Review division factoring and Root Finding
(This is a brush-up from last semester.)
The division algorithm allows us to write any two
polynomials f(x) and p(x) ≠ 0 uniquely in the form
f(x) = p(x) q(x)+r(x), where q(x) is called the quo-
tient and r(x) is called the remainder.
In lecture we used the division algorithm to show that
factoring is the same as root- nding. In particular, the
remainder theorem tells you that f(c) is the remainder
when you divide f(x) by (x-c). (To see this, write
f(x) = (x-c) q(x) + r. Then f(c) = r.)
1. Constructing a polynomial with given roots.
Construct a polynomial with real coefficients that
has exactly the given zeros and degree.
(a) 3-4i, degree 2
(b) 3-4i, 7, degree 3
(c) 3-4i, 7, degree 4
2. Rational roots.
Completely factor the following polynomials.
HINT: The rational roots theorem and synthetic
division can be a big help.
3. Complex arithmetic.
Let z1 = 2 cis (150°) and z2 = 3 cis (-60°). Find:
a) z1 and z2
in a + bi form
(e) All solutions z to z^2 = z1.
4. Derivative of a polynomial with a root of
multiplicity greater than 1.
Have each person in your group invent a polynomial p that
has a root of multiplicity 2. Now
differentiate it to get the polynomial p'. Factor p'. Do you notice a common
pattern? Do you think
that this happens in general? Can you prove it?
5. Factoring a quadratic by depressing it.
Suppose you want to factor a quadratic polynomial, i.e. a
polynomial of the form Ax^2+Bx+C.
If you divide by A, you will get an equation of the form p = x^2 +βx + γ. We
wish to put this
equation in the "depressed" form y^2 + c. To accomplish this, substitute x = y-α
out to get an equation of the form y^2 + by + c. What should α be in order to
make the y-term
zero? Choose this α, solve for x, and expand your solution in terms of the
original parameters of the
quadratic polynomial (A,B, and C). Do you get a familiar formula?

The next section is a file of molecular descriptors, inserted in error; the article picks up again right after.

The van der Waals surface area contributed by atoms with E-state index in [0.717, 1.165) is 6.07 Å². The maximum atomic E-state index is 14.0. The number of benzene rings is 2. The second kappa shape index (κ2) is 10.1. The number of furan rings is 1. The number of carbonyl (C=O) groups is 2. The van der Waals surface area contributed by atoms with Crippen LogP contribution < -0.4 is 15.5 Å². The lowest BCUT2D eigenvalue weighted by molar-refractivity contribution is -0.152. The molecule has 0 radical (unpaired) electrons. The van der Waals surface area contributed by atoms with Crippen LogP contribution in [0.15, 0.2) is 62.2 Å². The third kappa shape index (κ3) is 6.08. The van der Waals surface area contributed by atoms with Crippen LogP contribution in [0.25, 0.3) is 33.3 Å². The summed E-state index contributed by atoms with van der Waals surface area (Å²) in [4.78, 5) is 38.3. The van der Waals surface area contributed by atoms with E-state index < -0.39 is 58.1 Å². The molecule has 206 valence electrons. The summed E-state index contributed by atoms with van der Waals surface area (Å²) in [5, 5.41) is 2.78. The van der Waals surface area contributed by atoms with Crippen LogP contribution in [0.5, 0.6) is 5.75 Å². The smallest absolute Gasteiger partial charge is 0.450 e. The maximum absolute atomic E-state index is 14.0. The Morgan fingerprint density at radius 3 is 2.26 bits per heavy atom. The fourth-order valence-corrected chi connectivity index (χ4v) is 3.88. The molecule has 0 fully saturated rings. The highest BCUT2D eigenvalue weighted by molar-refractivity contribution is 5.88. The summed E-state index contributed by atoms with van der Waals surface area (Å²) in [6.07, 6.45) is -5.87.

6. Factoring cubics part I: depressing a cubic.
Ever wonder how to get a general formula for the factors
of a cubic polynomial? Begin with a general cubic,
Divide by A to get a
cubic of the form We wish to put this
equation in the "depressed" form The trick
is to make a substitution of the form x = y-α .What should α be in order to make
the y^2 term zero?
7. Factoring cubics part II: solving a depressed cubic.
Suppose you are trying to factor a depressed cubic,
p = y^3 + cy + d. So you are trying to solve
the equation y^3 +cy +d = 0. The trick is to look
for a solution of the form y = s-t. Plug this in.
Show that we've got a solution if:
So if we can solve this system for s and t in terms
of c and d, we're done. Do you see how to solve
8. Factoring cubics part III: try an example!
Now let's do an example. To have a nice example
to test out our method, let's make up a cubic
where we already know the roots. I don't know,
how about p(x) = (x-3)(x^2 +1)? Or maybe you
would prefer real roots, e.g. p(x) = (x-5)(x +
1)(x + 4)? Multiply out the factored polynomial
that you pick and then use the methods in the
previous two sections to factor it. Does it work?
You also might try starting with a random depressed
cubic, such as p(x) = x^3-3x + 1. Compute the roots.
Then find the zeros by graphing or using Newton's method.
Do your answers agree?
9. Factoring a quartic.
To factor a quartic equation, first figure out a
substitution that \depresses" it (i.e. gets rid of
the cube term). Then assume that you can write
it as a product of quadratic polynomials with
generic coefficients. Multiply the quadratics to
get a quartic and equate the coefficients with the
coefficients of the depressed quartic. This gives
a system of equations which, with some strategic
elimination of variables, you can reduce to the
problem of finding the roots of a cubic.
10. Factoring a quintic.
Show that it is impossible to represent the roots
of the polynomial f(x) = x^5-x-1 using addition,
subtraction, multiplication, division, or extraction
of roots. Note that this result shows that
it is impossible to find a general formula for the
roots of a polynomial of degree 5 or higher. (Hint:
read up on Galois theory! :)